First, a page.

Oct. 18, 2005

115

E-mail — The mail() Function
• The mail() function accepts five parameters:
 mail ($to, $subject, $body, $headers, $extra)

• mail() provides a raw interface to sending mail
 No support for attachments  No support for MIME  No support for HTML mail

• Extra headers can be set, including overriding
the default From:
sendmail

 On UNIX machines, this may require setting -f in $extra  This may not work if PHP user is not “trusted” by

Oct. 18, 2005

116

E-mail — MIME
• E-mail only supports 7-bit ASCII
 Good for anglophones, not so good for the rest of the
world  MIME provides support for sending arbitrary data over e-mail  MIME is supported by most MUAs, although often the target of spam filters

• MIME headers also define the type of data that is
being sent as part of an e-mail:
 For example, HTML:
•  "MIME-Version: 1.0\r\n" .  "Content-Type: text/html; charset=\"iso-8859-1\"\r\n" .  "Content-Transfer-Encoding: 7bit\r\n"
Oct. 18, 2005 117

E-mail — MIME and Multipart
• Multipart e-mails make it possible to send an email that contains more than one “part”
 "MIME-Version: 1.0\r\n" .
"Content-Type: multipart/alternative;\r\n" . "  boundary=\"{$boundary}\"\r\n";  Examples:
• HTML and Text bodies (plain-text should go first) • Attachments

• Most clients support multipart—but for those who
don’t, you always provide a plain-text message at the beginning
 “If you are reading this, your client is too old!”
Oct. 18, 2005 118

E-mail — MIME and Multipart
• The different parts are separated by a unique
boundary
 $message .= "--" . $boundary . "\r\n" .
"Content-Type: text/plain; charset=us-ascii\r\n" . “Content-Transfer-Encoding: 7bit\r\n\r\n" . "Plain text" . "\r\n\r\n--" . $boundary . "--\r\n";  Note the two dashes before each boundary, and after the last boundary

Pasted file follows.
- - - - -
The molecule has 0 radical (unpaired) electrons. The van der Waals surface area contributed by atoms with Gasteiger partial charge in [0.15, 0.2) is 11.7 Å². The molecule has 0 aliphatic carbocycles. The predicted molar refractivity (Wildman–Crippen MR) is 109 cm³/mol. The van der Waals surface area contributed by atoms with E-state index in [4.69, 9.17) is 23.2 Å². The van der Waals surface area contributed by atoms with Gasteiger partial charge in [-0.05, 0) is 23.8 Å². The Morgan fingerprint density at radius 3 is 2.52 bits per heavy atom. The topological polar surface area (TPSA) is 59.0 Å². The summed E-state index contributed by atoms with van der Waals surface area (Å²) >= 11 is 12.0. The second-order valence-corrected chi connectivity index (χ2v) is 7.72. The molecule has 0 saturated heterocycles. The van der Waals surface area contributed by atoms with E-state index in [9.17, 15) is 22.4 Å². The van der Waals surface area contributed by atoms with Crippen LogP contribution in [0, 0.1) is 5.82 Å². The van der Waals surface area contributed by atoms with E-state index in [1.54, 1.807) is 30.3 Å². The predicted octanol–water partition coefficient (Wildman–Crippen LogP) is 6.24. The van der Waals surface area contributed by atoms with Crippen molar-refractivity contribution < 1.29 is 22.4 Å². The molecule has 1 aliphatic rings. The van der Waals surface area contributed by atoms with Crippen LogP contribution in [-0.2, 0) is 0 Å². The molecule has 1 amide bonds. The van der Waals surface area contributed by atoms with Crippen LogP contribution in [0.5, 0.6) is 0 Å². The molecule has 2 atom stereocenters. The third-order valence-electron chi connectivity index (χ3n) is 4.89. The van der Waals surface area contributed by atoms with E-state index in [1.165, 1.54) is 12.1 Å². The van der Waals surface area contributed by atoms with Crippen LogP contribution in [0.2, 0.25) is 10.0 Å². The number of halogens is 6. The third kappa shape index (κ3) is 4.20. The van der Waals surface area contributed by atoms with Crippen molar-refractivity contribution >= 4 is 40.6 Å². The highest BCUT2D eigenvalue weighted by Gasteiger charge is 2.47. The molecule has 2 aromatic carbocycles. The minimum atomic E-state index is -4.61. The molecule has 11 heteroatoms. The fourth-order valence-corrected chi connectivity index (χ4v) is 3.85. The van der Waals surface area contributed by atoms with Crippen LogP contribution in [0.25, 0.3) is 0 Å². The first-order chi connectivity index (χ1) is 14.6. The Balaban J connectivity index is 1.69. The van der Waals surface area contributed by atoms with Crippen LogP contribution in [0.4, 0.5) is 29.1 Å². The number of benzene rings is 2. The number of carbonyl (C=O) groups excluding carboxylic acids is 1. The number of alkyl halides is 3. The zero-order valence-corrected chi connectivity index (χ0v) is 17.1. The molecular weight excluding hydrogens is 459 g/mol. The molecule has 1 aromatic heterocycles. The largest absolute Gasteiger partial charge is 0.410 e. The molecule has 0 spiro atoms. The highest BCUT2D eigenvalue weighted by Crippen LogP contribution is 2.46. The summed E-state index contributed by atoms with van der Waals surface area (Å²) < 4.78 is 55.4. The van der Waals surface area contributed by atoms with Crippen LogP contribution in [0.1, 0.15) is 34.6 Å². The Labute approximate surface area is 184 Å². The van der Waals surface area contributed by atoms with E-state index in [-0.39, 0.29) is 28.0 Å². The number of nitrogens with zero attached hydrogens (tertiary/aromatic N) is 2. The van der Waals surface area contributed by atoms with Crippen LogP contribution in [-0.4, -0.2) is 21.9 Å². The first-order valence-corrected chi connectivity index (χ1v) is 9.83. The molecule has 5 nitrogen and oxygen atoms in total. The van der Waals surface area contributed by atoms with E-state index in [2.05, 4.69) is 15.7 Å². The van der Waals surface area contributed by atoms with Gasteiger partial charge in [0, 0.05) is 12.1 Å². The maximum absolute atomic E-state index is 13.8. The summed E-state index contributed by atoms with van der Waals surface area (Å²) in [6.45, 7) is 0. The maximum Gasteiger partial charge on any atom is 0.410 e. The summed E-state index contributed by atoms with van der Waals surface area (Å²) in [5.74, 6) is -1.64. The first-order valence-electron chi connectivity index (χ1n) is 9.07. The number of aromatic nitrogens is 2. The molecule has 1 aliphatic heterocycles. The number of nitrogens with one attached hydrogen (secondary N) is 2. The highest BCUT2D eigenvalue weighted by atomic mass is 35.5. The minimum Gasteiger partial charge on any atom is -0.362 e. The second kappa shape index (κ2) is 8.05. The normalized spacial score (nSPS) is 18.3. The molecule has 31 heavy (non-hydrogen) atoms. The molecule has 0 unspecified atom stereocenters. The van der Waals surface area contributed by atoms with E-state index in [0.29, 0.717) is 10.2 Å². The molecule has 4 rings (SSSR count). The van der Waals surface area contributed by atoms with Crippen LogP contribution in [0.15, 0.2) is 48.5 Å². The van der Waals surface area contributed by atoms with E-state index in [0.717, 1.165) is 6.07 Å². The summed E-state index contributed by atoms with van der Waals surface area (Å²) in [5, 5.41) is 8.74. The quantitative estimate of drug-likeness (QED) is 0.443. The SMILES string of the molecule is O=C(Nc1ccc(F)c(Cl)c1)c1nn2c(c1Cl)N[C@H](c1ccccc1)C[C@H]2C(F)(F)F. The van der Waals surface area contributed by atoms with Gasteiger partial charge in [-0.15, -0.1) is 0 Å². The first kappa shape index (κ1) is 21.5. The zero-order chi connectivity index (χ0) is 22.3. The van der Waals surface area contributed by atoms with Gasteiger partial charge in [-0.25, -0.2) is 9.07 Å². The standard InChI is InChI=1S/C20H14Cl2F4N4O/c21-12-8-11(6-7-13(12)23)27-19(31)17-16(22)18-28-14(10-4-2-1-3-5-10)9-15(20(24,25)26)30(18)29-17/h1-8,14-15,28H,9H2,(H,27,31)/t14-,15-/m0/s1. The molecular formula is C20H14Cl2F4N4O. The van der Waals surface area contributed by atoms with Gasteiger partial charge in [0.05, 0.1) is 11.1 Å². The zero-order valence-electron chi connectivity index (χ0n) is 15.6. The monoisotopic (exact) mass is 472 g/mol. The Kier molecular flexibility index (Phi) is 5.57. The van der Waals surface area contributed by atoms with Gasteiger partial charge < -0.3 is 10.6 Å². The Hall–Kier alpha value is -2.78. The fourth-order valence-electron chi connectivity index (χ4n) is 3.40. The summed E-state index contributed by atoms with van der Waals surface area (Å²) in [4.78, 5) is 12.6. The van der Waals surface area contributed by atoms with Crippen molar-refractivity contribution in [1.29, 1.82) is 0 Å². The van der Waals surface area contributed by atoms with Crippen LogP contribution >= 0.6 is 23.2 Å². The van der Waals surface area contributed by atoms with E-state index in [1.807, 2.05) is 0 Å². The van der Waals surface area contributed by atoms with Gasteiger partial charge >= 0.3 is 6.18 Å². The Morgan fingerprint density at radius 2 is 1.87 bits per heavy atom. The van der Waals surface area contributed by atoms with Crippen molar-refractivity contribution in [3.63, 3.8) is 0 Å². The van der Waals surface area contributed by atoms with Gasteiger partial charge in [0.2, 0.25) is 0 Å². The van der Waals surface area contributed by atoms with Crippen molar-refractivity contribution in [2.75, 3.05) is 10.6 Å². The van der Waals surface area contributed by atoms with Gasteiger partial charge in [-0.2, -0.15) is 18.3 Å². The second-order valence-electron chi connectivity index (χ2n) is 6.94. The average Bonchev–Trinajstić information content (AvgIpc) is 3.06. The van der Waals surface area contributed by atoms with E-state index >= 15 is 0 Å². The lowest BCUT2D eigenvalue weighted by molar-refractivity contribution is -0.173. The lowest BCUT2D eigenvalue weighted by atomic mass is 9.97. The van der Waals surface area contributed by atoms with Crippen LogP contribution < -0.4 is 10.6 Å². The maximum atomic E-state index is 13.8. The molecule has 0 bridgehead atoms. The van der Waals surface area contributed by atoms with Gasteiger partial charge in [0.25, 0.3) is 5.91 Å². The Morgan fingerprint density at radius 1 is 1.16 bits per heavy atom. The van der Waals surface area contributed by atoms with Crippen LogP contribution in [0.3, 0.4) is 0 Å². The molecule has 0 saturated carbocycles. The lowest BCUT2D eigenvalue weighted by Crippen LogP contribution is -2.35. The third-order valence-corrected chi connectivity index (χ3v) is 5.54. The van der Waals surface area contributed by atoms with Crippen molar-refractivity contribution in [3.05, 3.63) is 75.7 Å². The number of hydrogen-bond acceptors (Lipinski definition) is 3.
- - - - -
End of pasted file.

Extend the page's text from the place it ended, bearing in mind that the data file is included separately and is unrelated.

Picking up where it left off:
• Binary attachments must be encoded:
 "Content-Transfer-Encoding: base64\r\n" .
‘Content-disposition: attachment; file="l.gif"\r\n\r\n"  base64_encode ($file);
Oct. 18, 2005 119

E-mail — Getting a handle
• It’s impossible to know whether an e-mail was
successfully sent
 mail() only returns a success/failure Boolean for its end
of the deal  E-mail can get lost at pretty much any point in the tranmission process  The mail protocol does not have a thoroughlyrespected feedback mechanism

Oct. 18, 2005

120

Q&A Time
• Which function(s) retrieve the entire contents of
a file in such a way that it can be used as part of an expression?

• What does the built-in delete function do? • Which MIME content type would be used to send
an e-mail that contains HTML, rich text, and plain text versions of the same message so that the email client will choose the most appropriate version?

Oct. 18, 2005

121

Answers
• Which function(s) retrieve the entire contents of
a file in such a way that it can be used as part of an expression?

• file_get_contents() • file()

Oct. 18, 2005

122

Answers
• What does the built-in delete function do? • It doesn’t exist! • Use unlink() instead

Oct. 18, 2005

123

Answers
• Which MIME content type would be used to send
an e-mail that contains HTML, rich text, and plain text versions of the same message so that the email client will choose the most appropriate version?

• multipart/alternative
 segment which contains sub-segments representing
multiple versions of the same content

Oct. 18, 2005

124

PART V: Databases and Networks
• What we’ll cover in this section:
       
Databasics Indices and keys Table manipulation Joins Aggregates Transactions File wrappers Streams

Oct. 18, 2005

125

Databasics
• The exam covers databases at an abstract level
 No specific implementation  SQL-92 standards only

• Only the basics of database design and
programming are actually required
   
Table creation/population/manipulation Data extraction Reference integrity Joins / Grouping / Aggregates

Oct. 18, 2005

126

Databasics